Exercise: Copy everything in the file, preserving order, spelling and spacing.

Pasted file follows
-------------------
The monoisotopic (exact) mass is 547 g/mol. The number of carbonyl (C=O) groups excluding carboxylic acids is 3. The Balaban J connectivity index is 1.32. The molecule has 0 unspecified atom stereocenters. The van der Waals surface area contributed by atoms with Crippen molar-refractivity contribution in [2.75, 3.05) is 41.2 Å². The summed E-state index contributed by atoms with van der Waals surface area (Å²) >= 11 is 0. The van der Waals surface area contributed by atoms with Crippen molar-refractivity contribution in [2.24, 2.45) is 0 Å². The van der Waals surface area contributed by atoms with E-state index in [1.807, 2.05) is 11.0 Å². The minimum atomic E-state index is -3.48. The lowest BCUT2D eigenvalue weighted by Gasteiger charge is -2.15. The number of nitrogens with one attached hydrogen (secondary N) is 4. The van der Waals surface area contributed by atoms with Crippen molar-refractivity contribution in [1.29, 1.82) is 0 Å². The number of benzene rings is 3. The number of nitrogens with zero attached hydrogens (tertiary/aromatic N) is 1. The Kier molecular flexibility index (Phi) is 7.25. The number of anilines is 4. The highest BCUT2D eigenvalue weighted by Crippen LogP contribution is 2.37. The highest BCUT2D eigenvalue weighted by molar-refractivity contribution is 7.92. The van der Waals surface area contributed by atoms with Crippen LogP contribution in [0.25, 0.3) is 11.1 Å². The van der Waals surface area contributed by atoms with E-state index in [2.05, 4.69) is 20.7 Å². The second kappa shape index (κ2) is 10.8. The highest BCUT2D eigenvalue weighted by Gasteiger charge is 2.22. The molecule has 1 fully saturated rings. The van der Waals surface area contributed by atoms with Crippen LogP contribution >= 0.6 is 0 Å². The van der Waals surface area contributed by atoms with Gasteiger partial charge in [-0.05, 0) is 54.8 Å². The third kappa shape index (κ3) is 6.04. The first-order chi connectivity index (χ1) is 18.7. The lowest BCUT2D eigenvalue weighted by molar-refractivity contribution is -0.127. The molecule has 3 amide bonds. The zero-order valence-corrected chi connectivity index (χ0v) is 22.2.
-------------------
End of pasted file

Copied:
The monoisotopic (exact) mass is 547 g/mol. The number of carbonyl (C=O) groups excluding carboxylic acids is 3. The Balaban J connectivity index is 1.32. The molecule has 0 unspecified atom stereocenters. The van der Waals surface area contributed by atoms with Crippen molar-refractivity contribution in [2.75, 3.05) is 41.2 Å². The summed E-state index contributed by atoms with van der Waals surface area (Å²) >= 11 is 0. The van der Waals surface area contributed by atoms with Crippen molar-refractivity contribution in [2.24, 2.45) is 0 Å². The van der Waals surface area contributed by atoms with E-state index in [1.807, 2.05) is 11.0 Å². The minimum atomic E-state index is -3.48. The lowest BCUT2D eigenvalue weighted by Gasteiger charge is -2.15. The number of nitrogens with one attached hydrogen (secondary N) is 4. The van der Waals surface area contributed by atoms with Crippen molar-refractivity contribution in [1.29, 1.82) is 0 Å². The number of benzene rings is 3. The number of nitrogens with zero attached hydrogens (tertiary/aromatic N) is 1. The Kier molecular flexibility index (Phi) is 7.25. The number of anilines is 4. The highest BCUT2D eigenvalue weighted by Crippen LogP contribution is 2.37. The highest BCUT2D eigenvalue weighted by molar-refractivity contribution is 7.92. The van der Waals surface area contributed by atoms with Crippen LogP contribution in [0.25, 0.3) is 11.1 Å². The van der Waals surface area contributed by atoms with E-state index in [2.05, 4.69) is 20.7 Å². The second kappa shape index (κ2) is 10.8. The highest BCUT2D eigenvalue weighted by Gasteiger charge is 2.22. The molecule has 1 fully saturated rings. The van der Waals surface area contributed by atoms with Crippen LogP contribution >= 0.6 is 0 Å². The van der Waals surface area contributed by atoms with Gasteiger partial charge in [-0.05, 0) is 54.8 Å². The third kappa shape index (κ3) is 6.04. The first-order chi connectivity index (χ1) is 18.7. The lowest BCUT2D eigenvalue weighted by molar-refractivity contribution is -0.127. The molecule has 3 amide bonds. The zero-order valence-corrected chi connectivity index (χ0v) is 22.2.